Another way I would like to set you free: There should be NO RULES in art making. If ever there was a place that was meant to be free, it is the world of making art. As Ferruccio Busoni, Italian composer, pianist and conductor said, “The function of the creative artist consists of making laws, not in following laws already made.” Yet people still try to impose restrictions on creating. One that particularly rankles me is the notion that “you’re not a real artist if you paint from photographs.” Hooey! The same people who try to set this limitation say an “acceptable” practice is to paint from life, either a model or still life, or directly from the landscape. While this is fine to do, I don’t need to tell you how limiting this is in terms of subject matter. The whole of my career, as long as I painted realistically, I painted from photos and I’m not ashamed of that. I don’t believe it makes me a lesser painter. And, now that I’m an abstractionist, I still sometimes work from photos and representation has been known to slip into my work. That’s ANOTHER supposed rule: If you’re an abstract artist there can be nothing representational in your work. I reject that idea, too, and I paint what comes. I suggest you do as well. As much as possible, free yourself from anything that limits or stops you. This includes the dictates of teachers!
There is also an impression out there that art is meant to come from our imaginations alone—from some ethereal image in one’s head. Take it from me: This is a very challenging thing to do, even for professional artists. It’s one of the reasons abstract work is so demanding. I encourage you to use any and all tools you can find that make it easy for you to get to your art. Listen to your own heart. That’s your artist within speaking to you.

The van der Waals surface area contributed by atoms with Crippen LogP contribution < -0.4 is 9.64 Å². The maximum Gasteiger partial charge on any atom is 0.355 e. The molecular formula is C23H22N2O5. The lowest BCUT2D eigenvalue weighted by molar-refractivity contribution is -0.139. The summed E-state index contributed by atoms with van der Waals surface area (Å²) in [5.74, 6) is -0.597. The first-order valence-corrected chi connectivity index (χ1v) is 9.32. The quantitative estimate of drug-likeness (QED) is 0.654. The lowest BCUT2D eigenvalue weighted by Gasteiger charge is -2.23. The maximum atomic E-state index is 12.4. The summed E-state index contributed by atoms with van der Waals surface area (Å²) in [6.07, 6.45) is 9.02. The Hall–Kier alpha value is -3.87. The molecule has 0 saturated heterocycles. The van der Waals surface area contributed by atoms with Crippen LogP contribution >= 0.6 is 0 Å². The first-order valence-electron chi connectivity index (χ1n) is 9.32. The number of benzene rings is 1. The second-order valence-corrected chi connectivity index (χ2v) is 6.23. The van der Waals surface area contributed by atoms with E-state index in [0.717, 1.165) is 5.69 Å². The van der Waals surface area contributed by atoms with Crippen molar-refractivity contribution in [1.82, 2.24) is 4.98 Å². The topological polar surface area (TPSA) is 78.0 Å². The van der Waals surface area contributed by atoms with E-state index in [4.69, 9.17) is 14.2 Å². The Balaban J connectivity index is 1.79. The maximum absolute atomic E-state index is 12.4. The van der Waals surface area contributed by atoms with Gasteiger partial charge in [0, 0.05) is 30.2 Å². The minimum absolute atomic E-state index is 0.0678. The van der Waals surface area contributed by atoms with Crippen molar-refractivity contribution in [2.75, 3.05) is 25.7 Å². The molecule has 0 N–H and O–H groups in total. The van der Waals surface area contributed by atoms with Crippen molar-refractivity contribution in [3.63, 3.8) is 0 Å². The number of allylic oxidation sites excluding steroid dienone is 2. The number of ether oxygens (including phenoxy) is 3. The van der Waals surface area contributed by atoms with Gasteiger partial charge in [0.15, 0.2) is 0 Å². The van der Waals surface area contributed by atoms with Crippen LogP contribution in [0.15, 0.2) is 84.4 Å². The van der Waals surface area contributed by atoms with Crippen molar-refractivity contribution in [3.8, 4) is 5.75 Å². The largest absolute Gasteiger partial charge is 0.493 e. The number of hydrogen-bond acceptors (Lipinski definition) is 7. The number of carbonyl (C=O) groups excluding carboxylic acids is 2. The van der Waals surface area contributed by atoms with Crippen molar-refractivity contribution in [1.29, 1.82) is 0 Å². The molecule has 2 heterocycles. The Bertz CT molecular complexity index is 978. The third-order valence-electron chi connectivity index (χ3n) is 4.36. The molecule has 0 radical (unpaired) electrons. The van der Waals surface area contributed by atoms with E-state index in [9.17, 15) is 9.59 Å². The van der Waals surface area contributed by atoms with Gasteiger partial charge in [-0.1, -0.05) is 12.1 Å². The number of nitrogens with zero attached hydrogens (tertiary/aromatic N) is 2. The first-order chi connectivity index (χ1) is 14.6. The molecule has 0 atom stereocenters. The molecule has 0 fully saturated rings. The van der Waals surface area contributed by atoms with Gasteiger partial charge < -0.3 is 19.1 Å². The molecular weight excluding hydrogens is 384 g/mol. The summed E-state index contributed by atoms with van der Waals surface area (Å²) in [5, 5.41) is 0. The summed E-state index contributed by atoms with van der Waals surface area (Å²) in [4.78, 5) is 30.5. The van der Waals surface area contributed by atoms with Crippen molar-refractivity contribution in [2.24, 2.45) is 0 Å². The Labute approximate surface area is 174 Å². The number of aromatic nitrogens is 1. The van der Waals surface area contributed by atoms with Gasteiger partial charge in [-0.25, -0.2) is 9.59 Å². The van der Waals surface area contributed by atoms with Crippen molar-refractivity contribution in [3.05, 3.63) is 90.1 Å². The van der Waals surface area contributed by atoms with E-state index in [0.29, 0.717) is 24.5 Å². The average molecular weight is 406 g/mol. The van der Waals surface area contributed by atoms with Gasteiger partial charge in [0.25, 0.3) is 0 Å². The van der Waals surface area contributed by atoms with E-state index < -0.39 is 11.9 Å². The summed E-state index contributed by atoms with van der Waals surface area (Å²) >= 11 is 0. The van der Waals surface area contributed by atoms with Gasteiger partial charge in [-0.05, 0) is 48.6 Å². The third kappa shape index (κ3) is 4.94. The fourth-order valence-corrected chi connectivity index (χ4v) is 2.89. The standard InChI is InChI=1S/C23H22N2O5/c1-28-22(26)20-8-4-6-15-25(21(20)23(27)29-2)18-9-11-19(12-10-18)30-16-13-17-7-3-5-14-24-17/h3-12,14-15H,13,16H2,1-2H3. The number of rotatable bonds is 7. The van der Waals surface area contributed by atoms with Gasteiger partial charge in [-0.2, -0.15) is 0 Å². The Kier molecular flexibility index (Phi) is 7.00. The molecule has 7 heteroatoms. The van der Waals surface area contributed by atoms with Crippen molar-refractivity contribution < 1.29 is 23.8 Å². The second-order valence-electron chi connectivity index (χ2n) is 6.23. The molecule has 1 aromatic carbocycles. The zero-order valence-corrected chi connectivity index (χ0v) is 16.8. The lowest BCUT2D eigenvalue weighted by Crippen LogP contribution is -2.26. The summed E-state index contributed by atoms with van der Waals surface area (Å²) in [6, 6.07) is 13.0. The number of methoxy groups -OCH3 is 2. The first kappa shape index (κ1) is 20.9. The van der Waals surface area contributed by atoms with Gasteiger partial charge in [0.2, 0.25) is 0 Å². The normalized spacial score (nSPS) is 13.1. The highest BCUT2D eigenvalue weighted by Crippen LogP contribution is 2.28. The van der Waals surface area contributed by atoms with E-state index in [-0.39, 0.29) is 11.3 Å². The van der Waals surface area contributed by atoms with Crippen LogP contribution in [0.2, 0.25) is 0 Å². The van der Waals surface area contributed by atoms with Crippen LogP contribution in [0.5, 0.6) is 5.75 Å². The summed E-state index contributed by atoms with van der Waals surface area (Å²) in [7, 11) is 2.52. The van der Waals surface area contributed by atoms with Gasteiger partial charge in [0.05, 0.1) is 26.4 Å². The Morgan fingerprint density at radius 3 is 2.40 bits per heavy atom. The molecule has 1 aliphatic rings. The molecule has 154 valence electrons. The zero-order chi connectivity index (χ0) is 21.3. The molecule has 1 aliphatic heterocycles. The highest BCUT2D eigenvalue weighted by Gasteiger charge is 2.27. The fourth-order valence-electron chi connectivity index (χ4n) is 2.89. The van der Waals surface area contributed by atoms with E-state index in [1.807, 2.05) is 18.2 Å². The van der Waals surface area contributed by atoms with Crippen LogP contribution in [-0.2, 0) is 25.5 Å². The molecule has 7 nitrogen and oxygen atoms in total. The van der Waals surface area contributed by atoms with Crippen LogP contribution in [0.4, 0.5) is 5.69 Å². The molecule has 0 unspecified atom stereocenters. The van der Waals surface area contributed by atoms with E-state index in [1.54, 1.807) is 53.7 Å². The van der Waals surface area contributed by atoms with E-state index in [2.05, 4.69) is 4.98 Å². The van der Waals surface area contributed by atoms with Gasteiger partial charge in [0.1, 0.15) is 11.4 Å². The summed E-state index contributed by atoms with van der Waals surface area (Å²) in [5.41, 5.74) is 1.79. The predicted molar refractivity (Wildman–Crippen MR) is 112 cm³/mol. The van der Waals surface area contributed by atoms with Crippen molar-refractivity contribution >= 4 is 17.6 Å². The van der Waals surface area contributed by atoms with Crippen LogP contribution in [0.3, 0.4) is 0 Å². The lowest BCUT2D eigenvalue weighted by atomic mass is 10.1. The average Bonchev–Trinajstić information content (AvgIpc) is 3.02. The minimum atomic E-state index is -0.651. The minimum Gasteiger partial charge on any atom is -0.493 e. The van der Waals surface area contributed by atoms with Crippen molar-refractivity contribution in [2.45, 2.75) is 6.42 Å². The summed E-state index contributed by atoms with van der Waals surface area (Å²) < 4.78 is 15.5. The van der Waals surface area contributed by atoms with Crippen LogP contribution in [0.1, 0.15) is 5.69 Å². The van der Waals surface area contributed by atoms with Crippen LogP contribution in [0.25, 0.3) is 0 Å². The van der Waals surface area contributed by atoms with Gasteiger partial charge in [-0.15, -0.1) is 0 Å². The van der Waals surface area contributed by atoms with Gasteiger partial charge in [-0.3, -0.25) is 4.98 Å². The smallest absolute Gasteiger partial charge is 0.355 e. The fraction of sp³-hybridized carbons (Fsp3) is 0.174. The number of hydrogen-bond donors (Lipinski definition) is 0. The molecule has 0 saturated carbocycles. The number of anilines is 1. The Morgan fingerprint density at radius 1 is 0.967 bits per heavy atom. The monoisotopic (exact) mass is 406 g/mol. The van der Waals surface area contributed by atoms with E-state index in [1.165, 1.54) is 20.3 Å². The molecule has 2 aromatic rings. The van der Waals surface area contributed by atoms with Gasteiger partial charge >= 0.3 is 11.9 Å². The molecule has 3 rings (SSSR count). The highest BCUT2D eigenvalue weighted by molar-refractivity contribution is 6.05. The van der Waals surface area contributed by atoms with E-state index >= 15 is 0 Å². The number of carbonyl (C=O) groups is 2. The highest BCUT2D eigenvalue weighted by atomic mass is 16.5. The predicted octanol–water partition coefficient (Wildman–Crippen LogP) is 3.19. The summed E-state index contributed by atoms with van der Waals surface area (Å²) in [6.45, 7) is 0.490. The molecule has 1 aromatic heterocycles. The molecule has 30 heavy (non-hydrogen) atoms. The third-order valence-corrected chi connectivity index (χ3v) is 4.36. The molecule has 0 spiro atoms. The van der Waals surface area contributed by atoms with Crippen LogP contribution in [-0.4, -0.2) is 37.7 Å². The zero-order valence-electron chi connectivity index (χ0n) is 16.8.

Because we are human, it is in our nature to try to control everything, especially those things we don’t understand. And real art is born in mystery. It is not meant to be contained. There is so much dogma surrounding the act of creating that most people are intimidated and stop before they can even begin. Don’t let this happen to you.
Here are my recommendations to you for beginning to paint (or advancing your current efforts):
1. Carry a camera with you wherever you go.
2. Pay attention to what draws your eye. This is your artist within guiding you. Ask what about that thing drew you—was it color, shadow and light, subject? Pay close attention to this in the future. It’s what inspires your artist.
3. Take photos of whatever speaks to you.
4. Look at your photos as “painting scrap” and choose something to paint.
5. Go to an art supply store–probably several times—all at once can be overwhelming–and begin to pick out your materials (tomorrow I’m putting a list of beginning supplies on the blog). Do you want to try oils, acrylic, or watercolor? Choose a tube or two. Handle the brushes. Buy one or two. Buy a canvas tablet (like a drawing tablet with sheets made out of canvas).
6. Begin—one day just paint. Feel it, don’t judge it.
7. Continue. Once you begin, keep going.
8. If you feel like it, find a painting class, but be very careful whose class you choose. Quit if it doesn’t feel right.
9. Be gentle and supportive of your artist self. Never criticize, always encourage.
10. Use this blog as a support and teaching tool (see below).
There you have my ideas of how to begin. I’d truly love to address any thoughts or questions that come up for you, here in this blog—a sort of online class. There are plans in the works to create an online classroom, but until we do, let’s begin by using the comment boxes at the bottom of the post. I WANT TO HEAR FROM YOU and I want to support your process. We all need encouragement as artists and we could open an ongoing discussion to support each other. Please know you are not alone. The first steps to your art are the hardest and I’m here with you, I promise.